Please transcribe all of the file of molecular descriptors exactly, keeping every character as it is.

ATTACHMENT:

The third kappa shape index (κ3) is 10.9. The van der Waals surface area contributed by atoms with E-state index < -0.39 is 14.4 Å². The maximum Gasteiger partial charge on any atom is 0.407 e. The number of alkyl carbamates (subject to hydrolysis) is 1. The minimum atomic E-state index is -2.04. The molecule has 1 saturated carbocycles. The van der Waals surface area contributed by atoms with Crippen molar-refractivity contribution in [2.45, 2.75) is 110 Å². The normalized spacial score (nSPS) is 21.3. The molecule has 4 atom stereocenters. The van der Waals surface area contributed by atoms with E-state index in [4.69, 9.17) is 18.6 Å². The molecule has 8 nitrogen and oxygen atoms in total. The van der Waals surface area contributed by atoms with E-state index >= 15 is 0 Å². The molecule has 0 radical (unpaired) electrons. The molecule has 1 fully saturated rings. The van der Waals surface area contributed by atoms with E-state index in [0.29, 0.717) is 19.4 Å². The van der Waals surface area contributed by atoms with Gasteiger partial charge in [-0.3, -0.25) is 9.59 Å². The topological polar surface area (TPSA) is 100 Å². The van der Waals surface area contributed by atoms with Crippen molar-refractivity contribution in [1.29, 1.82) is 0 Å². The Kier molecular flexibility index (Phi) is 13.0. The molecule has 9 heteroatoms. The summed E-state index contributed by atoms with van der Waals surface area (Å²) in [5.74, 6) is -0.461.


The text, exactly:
The third kappa shape index (κ3) is 10.9. The van der Waals surface area contributed by atoms with E-state index < -0.39 is 14.4 Å². The maximum Gasteiger partial charge on any atom is 0.407 e. The number of alkyl carbamates (subject to hydrolysis) is 1. The minimum atomic E-state index is -2.04. The molecule has 1 saturated carbocycles. The van der Waals surface area contributed by atoms with Crippen molar-refractivity contribution in [2.45, 2.75) is 110 Å². The normalized spacial score (nSPS) is 21.3. The molecule has 4 atom stereocenters. The van der Waals surface area contributed by atoms with E-state index in [4.69, 9.17) is 18.6 Å². The molecule has 8 nitrogen and oxygen atoms in total. The van der Waals surface area contributed by atoms with E-state index >= 15 is 0 Å². The molecule has 0 radical (unpaired) electrons. The molecule has 1 fully saturated rings. The van der Waals surface area contributed by atoms with E-state index in [0.29, 0.717) is 19.4 Å². The van der Waals surface area contributed by atoms with Gasteiger partial charge in [-0.3, -0.25) is 9.59 Å². The topological polar surface area (TPSA) is 100 Å². The van der Waals surface area contributed by atoms with Crippen molar-refractivity contribution in [1.29, 1.82) is 0 Å². The Kier molecular flexibility index (Phi) is 13.0. The molecule has 9 heteroatoms. The summed E-state index contributed by atoms with van der Waals surface area (Å²) in [5.74, 6) is -0.461.